Friday, December 8, 2023

Budgets need high alert level

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Milk prices next season predicted at $6-plus are going to drop into break-even territory for dairy farmers, AgFirst Waikato agricultural economist Phil Journeaux says. The break-even level as a combination of farm working expenses, debt servicing (interest-only), depreciation and living expenses is aboout $6/kg milksolids, he said.
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A farmer wanting to make debt repayments and some capital expenditure on environmental matters would need closer to $7.

“So, any drop in payout below $6 means dairy farmers are in for another tough year.”

Though this season’s $7.30 is a good payout many farmers have burned a lot of money on supplementary feed because of the drought.

Some debt will have been repaid this year and last year but cashflows remain tight and the deferred wash-up payments from June to October will help considerably, Journeaux said.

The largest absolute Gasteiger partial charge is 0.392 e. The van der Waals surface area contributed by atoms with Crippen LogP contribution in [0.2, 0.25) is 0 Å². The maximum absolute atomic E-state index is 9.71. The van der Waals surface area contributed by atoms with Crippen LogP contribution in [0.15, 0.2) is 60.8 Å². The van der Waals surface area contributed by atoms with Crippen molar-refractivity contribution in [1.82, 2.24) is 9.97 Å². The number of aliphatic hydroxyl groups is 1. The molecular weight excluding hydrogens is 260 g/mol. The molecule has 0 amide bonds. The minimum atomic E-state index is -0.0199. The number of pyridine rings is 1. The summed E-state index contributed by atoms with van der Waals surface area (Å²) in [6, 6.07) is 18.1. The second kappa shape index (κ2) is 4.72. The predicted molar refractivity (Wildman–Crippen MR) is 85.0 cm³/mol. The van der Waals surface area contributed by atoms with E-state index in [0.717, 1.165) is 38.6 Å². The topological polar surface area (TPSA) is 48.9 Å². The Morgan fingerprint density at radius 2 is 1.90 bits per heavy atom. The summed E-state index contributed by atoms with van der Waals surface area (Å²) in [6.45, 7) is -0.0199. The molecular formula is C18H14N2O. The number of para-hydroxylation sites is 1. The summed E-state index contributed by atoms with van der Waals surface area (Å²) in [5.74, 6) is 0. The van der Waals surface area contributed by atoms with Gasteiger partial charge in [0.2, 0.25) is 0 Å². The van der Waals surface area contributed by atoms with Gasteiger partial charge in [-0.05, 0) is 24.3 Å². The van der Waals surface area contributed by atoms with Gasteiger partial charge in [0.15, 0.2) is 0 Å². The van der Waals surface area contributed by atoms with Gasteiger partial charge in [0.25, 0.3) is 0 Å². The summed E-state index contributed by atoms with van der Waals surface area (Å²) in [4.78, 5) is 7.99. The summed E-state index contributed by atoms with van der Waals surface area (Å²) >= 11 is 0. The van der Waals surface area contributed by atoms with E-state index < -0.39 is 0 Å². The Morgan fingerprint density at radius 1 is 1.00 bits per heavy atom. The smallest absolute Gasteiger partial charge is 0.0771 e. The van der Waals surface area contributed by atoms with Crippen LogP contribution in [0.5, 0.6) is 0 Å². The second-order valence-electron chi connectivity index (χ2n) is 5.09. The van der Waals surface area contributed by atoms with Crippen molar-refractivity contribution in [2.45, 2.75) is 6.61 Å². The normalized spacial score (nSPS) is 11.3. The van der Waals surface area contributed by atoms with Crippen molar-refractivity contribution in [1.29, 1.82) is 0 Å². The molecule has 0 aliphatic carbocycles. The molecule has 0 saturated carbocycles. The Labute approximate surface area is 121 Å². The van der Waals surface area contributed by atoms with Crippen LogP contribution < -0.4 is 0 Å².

“Watch your costs as closely as you can this financial year and try to carry forward as much cash as you can into next year.”

As a result of the drought farmers can use the income equalisation scheme by arrangement with Inland Revenue.

The discipline with which dairy farmers do budgets varies considerably despite several computer programmes making it easy.

Journeaux recommended farmers do regular budgets with updated inputs.

“But the factors are largely suppositions at this stage – no-one knows what covid-19 will do to dairy prices in say six months’ time.”

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